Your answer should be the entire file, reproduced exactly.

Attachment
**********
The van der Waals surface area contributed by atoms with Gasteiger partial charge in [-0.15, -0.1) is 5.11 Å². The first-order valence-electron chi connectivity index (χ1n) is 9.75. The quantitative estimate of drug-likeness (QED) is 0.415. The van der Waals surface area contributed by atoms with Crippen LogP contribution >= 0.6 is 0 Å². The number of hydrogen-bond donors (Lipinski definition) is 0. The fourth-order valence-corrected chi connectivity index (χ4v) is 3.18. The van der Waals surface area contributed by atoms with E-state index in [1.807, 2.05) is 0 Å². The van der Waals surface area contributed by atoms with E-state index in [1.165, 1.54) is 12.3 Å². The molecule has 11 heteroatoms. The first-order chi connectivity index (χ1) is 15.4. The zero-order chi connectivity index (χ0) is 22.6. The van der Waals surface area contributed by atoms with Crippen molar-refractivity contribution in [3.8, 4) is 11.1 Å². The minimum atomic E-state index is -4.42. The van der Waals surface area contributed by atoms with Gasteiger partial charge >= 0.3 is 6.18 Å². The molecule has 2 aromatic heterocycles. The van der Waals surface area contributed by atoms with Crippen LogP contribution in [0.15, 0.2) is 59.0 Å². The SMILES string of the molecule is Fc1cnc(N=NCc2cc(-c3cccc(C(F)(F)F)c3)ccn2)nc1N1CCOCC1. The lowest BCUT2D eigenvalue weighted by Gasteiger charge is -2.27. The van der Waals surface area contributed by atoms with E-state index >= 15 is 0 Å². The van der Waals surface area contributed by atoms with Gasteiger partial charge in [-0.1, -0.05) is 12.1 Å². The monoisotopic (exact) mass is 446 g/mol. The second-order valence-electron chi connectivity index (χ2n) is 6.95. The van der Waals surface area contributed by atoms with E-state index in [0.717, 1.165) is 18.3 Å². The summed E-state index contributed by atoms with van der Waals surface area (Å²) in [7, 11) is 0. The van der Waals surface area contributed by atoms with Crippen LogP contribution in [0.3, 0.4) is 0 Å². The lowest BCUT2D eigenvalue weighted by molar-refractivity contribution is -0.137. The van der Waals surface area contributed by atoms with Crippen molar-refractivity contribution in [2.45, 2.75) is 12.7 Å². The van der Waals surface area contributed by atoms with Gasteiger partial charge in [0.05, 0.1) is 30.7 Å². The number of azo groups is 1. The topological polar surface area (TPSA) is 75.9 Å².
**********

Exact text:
The van der Waals surface area contributed by atoms with Gasteiger partial charge in [-0.15, -0.1) is 5.11 Å². The first-order valence-electron chi connectivity index (χ1n) is 9.75. The quantitative estimate of drug-likeness (QED) is 0.415. The van der Waals surface area contributed by atoms with Crippen LogP contribution >= 0.6 is 0 Å². The number of hydrogen-bond donors (Lipinski definition) is 0. The fourth-order valence-corrected chi connectivity index (χ4v) is 3.18. The van der Waals surface area contributed by atoms with E-state index in [1.807, 2.05) is 0 Å². The van der Waals surface area contributed by atoms with E-state index in [1.165, 1.54) is 12.3 Å². The molecule has 11 heteroatoms. The first-order chi connectivity index (χ1) is 15.4. The zero-order chi connectivity index (χ0) is 22.6. The van der Waals surface area contributed by atoms with Crippen molar-refractivity contribution in [3.8, 4) is 11.1 Å². The minimum atomic E-state index is -4.42. The van der Waals surface area contributed by atoms with Gasteiger partial charge >= 0.3 is 6.18 Å². The molecule has 2 aromatic heterocycles. The van der Waals surface area contributed by atoms with Crippen LogP contribution in [0.15, 0.2) is 59.0 Å². The SMILES string of the molecule is Fc1cnc(N=NCc2cc(-c3cccc(C(F)(F)F)c3)ccn2)nc1N1CCOCC1. The lowest BCUT2D eigenvalue weighted by Gasteiger charge is -2.27. The van der Waals surface area contributed by atoms with E-state index >= 15 is 0 Å². The van der Waals surface area contributed by atoms with Gasteiger partial charge in [-0.1, -0.05) is 12.1 Å². The monoisotopic (exact) mass is 446 g/mol. The second-order valence-electron chi connectivity index (χ2n) is 6.95. The van der Waals surface area contributed by atoms with E-state index in [0.717, 1.165) is 18.3 Å². The summed E-state index contributed by atoms with van der Waals surface area (Å²) in [7, 11) is 0. The van der Waals surface area contributed by atoms with Crippen LogP contribution in [0.3, 0.4) is 0 Å². The lowest BCUT2D eigenvalue weighted by molar-refractivity contribution is -0.137. The van der Waals surface area contributed by atoms with Crippen molar-refractivity contribution in [2.45, 2.75) is 12.7 Å². The van der Waals surface area contributed by atoms with Gasteiger partial charge in [0.05, 0.1) is 30.7 Å². The number of azo groups is 1. The topological polar surface area (TPSA) is 75.9 Å².